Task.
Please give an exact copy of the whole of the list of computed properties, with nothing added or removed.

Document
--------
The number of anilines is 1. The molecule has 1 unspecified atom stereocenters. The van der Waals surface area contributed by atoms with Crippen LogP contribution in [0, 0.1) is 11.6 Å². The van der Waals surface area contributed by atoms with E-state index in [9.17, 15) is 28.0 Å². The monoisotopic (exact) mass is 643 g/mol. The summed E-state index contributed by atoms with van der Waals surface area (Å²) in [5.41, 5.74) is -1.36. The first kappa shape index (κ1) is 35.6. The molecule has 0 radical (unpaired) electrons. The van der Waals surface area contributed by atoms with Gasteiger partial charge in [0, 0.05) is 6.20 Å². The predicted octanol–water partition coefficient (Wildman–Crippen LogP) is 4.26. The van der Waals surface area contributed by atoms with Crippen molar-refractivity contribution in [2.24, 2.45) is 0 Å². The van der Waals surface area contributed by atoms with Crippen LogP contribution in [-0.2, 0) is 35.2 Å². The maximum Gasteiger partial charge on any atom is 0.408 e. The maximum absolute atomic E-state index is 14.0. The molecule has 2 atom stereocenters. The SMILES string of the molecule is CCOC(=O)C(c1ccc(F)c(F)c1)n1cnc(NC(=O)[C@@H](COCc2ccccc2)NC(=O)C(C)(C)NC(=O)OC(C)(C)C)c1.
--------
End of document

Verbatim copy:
The number of anilines is 1. The molecule has 1 unspecified atom stereocenters. The van der Waals surface area contributed by atoms with Crippen LogP contribution in [0, 0.1) is 11.6 Å². The van der Waals surface area contributed by atoms with E-state index in [9.17, 15) is 28.0 Å². The monoisotopic (exact) mass is 643 g/mol. The summed E-state index contributed by atoms with van der Waals surface area (Å²) in [5.41, 5.74) is -1.36. The first kappa shape index (κ1) is 35.6. The molecule has 0 radical (unpaired) electrons. The van der Waals surface area contributed by atoms with Gasteiger partial charge in [0, 0.05) is 6.20 Å². The predicted octanol–water partition coefficient (Wildman–Crippen LogP) is 4.26. The van der Waals surface area contributed by atoms with Crippen molar-refractivity contribution in [2.24, 2.45) is 0 Å². The van der Waals surface area contributed by atoms with Crippen LogP contribution in [-0.2, 0) is 35.2 Å². The maximum Gasteiger partial charge on any atom is 0.408 e. The maximum absolute atomic E-state index is 14.0. The molecule has 2 atom stereocenters. The SMILES string of the molecule is CCOC(=O)C(c1ccc(F)c(F)c1)n1cnc(NC(=O)[C@@H](COCc2ccccc2)NC(=O)C(C)(C)NC(=O)OC(C)(C)C)c1.